As a speaker I have found it helpful for everybody to eliminate the greatest obstacle right up front and tackle the biggest question in the minds of the audience quickly, so that everybody is then free to join in the topic. Talking in public is sharing, and as with individual talks, you deal with what's hard or difficult to grasp first. The Christian Science practice is entirely built on a power that has no place in the secular context: God. But it is the one and only basis for the profession. Christian Science practice works entirely with the reality, presence, and power of God and puts divine law into action, and this is a premise that is not up for debate or ever can be. You can compare this to a lawyer presenting her profession - and not needing to argue for the fact that there is something like "law" in the first place. So I jumped right in and invited everyone to join in me in accepting that there is a supremely good intelligence which is operating beyond the five senses, but tangible to spiritual sense in all of us. The higher law of the universe, divine Principle. God not being just good as an adjective: God is Good itself.
It is so natural to Christian Science to start with Good, to move along with Good and to stay in Good all the way through. I felt so natural then to start my presentation for the Club members from the same basic premise – that Good, God, is the basis of everything. I had prepared little cards with the definition of “Good” from the Christian Science textbook, which I put in front of each individual present. Mary Baker Eddy writes in Science and Health with Key to the Scriptures, in the glossary in the back of her book (p. 587):
“Good. God; Spirit; omnipotence; omniscience; omnipresence; omni-action."
Good is real and Good is here. This is the unquestioned and wonderful truth of our being, which Mary Baker Eddy discovered, and it is quite easy to get a true feel for the goodness and potential of man by looking at man from the perspective of God, Good. When your experience needs an upgrade in goodness, which we all do quite often, the prayerful work that moves us forward has been outlined by Paul in his letter to the Romans (12:2):
“Don’t let the world around you squeeze you into its own mould, but let God re-mould your minds from within, so that you may prove in practice that the plan of God for you is good, meets all his demands and moves towards the goal of true maturity.”
I shared Paul’s counsel with the club members in a contemporary translation. Good is the will of God, but we need transformation. What do you see when you are willing to be transformed by Good itself? What do you see when you look at your fellow man from the basis of infinite goodness?
That night at the Lions’ Club I saw dedication, integrity, potential, compassion, and joy. You and I will see something of this Good today, too. There is no end to experiencing the fullness of Good, every day. Because Good is God.
It is an honor to introduce you to Adam Cook. His mission is to provide people with substance abuse with resources to help them recover. He started www.AddictionHub.org after losing a friend to substance abuse and suicide.
All good motives are on the same side - the work of Adam Cook deserves a wide and diverse audience. Support his work to be found by people in need.
In my own Christian Science practice I have witnessed powerful examples of individuals seeking a way out of substance abuse and finding spiritual and practical resources for recovery and stabilization in working hand in hand. Many people are seeking a way out of the darkness of addiction and loneliness, and thousands of individuals, institutions, centers unite in providing resources for healing and recovery. Love is a healing power which is not hidden from anyone. Mary Baker Eddy noted in regard to her own recovery from prolonged illness: "The uplifting of spirit was the upbuilding of the body."
How to overcome addiction
by Adam Cook
No one plans to become an addict. Somewhere down the line, a few drinks every day or the occasional use of recreational drugs spirals out of control and becomes a full-blown habit. At some point you may realize that you want better for yourself and a life of addiction is no longer for you. Climbing out of the pit of addiction is hard, but it can be done. Acknowledging you have a problem is a great start, but what you do after that is what determines your success. If you want to reclaim your life and become a healthier, happier version of you, here are a few tips to help you do so.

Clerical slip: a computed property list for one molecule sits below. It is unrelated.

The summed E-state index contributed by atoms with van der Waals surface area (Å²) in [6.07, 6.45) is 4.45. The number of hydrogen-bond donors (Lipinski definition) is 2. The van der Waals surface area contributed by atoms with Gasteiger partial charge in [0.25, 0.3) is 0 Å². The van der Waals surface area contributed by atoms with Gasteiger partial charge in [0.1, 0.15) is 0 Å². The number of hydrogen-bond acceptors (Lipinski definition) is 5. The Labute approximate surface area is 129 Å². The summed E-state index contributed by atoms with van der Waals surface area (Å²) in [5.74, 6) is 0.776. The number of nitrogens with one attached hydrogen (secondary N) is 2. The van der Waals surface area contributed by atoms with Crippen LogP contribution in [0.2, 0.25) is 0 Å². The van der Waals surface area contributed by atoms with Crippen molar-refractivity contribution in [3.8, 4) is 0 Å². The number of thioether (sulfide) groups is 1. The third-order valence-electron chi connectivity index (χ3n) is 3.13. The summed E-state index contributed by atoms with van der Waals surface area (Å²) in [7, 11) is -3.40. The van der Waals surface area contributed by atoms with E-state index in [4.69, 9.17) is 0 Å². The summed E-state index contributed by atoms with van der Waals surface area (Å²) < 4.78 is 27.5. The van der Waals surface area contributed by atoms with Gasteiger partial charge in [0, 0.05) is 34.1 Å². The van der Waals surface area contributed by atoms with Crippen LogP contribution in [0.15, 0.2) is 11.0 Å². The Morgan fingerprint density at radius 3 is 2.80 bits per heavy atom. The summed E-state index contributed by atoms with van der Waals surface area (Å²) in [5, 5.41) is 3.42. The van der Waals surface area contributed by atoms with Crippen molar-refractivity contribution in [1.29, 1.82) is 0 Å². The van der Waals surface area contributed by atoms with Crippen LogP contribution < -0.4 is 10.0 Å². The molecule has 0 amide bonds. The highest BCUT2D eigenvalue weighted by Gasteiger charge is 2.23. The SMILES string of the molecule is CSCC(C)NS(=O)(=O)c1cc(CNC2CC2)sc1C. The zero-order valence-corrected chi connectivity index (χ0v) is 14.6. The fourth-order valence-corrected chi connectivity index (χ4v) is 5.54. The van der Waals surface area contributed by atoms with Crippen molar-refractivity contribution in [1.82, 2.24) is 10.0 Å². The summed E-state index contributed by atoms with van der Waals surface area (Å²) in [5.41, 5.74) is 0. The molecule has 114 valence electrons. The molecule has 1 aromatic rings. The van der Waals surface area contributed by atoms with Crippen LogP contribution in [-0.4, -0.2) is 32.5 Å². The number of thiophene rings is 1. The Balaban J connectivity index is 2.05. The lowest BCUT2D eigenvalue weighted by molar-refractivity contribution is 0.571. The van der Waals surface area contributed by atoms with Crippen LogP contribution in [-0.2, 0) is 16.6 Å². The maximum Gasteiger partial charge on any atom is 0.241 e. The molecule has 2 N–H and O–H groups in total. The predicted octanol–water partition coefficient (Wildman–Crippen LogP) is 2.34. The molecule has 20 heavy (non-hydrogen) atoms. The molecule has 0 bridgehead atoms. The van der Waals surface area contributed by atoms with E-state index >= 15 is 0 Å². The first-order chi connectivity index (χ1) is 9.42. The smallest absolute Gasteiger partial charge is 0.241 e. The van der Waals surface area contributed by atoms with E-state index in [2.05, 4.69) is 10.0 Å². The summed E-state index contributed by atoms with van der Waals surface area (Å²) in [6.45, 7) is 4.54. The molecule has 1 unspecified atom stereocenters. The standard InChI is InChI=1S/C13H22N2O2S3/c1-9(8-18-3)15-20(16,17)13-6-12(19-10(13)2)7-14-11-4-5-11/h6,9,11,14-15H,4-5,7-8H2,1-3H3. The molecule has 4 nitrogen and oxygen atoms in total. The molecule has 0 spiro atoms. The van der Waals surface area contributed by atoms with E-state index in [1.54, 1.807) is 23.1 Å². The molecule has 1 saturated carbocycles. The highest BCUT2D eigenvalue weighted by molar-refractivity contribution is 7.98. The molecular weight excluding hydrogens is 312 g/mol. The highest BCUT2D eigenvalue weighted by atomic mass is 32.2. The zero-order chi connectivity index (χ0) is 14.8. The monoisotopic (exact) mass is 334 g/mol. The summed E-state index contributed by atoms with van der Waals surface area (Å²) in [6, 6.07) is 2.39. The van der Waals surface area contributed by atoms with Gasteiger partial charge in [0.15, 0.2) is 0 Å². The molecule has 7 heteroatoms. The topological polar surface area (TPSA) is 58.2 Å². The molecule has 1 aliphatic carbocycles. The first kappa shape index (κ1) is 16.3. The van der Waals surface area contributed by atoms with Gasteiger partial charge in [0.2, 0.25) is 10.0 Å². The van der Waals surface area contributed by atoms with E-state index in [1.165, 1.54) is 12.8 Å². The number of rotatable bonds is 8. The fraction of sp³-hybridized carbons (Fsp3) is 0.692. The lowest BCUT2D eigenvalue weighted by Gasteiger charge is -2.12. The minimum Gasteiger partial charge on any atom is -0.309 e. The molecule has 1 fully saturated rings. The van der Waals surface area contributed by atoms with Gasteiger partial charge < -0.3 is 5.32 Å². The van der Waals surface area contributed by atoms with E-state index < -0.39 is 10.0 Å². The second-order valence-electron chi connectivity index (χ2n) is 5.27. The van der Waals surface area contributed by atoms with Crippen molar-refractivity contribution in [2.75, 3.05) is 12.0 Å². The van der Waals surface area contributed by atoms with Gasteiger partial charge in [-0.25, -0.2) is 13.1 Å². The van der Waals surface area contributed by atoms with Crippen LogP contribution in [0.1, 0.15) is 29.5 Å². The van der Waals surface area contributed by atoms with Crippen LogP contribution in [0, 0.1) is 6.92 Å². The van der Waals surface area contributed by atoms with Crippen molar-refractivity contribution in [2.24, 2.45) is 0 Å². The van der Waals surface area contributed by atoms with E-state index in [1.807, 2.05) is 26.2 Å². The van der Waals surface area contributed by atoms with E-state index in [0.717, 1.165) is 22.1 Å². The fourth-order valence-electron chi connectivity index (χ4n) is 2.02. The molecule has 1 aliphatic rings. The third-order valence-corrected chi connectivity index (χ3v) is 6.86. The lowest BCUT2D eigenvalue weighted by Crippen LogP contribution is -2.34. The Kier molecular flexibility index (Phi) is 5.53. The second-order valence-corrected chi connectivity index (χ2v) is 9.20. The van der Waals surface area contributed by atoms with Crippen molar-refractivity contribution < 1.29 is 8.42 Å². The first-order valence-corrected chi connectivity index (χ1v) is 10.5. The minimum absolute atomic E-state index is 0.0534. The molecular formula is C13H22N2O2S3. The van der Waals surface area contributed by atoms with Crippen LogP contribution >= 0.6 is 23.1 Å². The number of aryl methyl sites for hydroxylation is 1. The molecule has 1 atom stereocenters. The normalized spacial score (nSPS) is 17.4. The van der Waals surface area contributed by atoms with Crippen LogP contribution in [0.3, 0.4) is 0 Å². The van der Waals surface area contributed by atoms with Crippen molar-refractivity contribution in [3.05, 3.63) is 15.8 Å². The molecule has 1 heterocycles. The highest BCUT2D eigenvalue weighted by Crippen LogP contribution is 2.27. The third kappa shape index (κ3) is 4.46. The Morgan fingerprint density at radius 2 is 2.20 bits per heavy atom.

Decide to make a change
This can be the most difficult step because your mind and body seem to be pulled in different directions. Feeling like you are torn between your addiction and the path to sobriety is completely normal, but you have to realize that you do have what it takes to quit. When you decide to break away from your addiction you are going to have to make a few abrupt changes. You will have to evaluate how you deal with stress, change the people and places you frequent, and you will have to change how you view yourself. Be gentle with yourself because recovery takes time, motivation and support.
If you failed at addiction recovery in the past, think about what worked for you and what didn’t. Also write down a list of why you want to quit and how quitting will benefit you. Ask yourself how your drug use affects your loved ones and what your recovery will mean to them? Use the answers to these questions as a light when you feel yourself straying away from the path of sobriety.
Identify your support system
Chances are while you were using, your relationship with your family became estranged. Now that you have committed to sobriety, let your family know that their support during this trying time is needed for your success. When you face challenges, it is the job of your support system to help steer you back on track. They are there to give you words of encouragement and to uplift you. They will also help you avoid the pitfalls of temptation. If your family or support team has had a hard time grappling with your addiction in the past, now would be the time for them to self educate to get a deeper understanding of what addiction is and how they can help you overcome it. There are many options available for therapies and support groups for the families of those battling addiction.
Explore your treatment options
One of the most effective ways to beat addiction is to use the help of a rehabilitation center. As you explore you options and whether you want to commit to an inpatient or outpatient facility, it is important to note that not all treatments work for everyone. Everyone’s needs are different and the treatment you receive should be customized to fit your specific needs. Look for a treatment center that addresses your drug abuse and your overall life, including relationships, health and your psychological well being. An exceptional rehab center will delve into your personal issues, such as what led you to using drugs or alcohol in the first place. It is important to address your addiction from the root in order to give you advice and new coping mechanisms to move forward in a healthier manner.
Once you decide to overcome your addiction, it is important that you follow through. Don’t give up at the first sign of trouble. It will not be easy, but your recovery is well worth the fight. Your best life is ahead of you as long as you stay the course!
Who is writing?
In my work as Christian Science practitioner and as a writer I draw on listening to God and listening to people.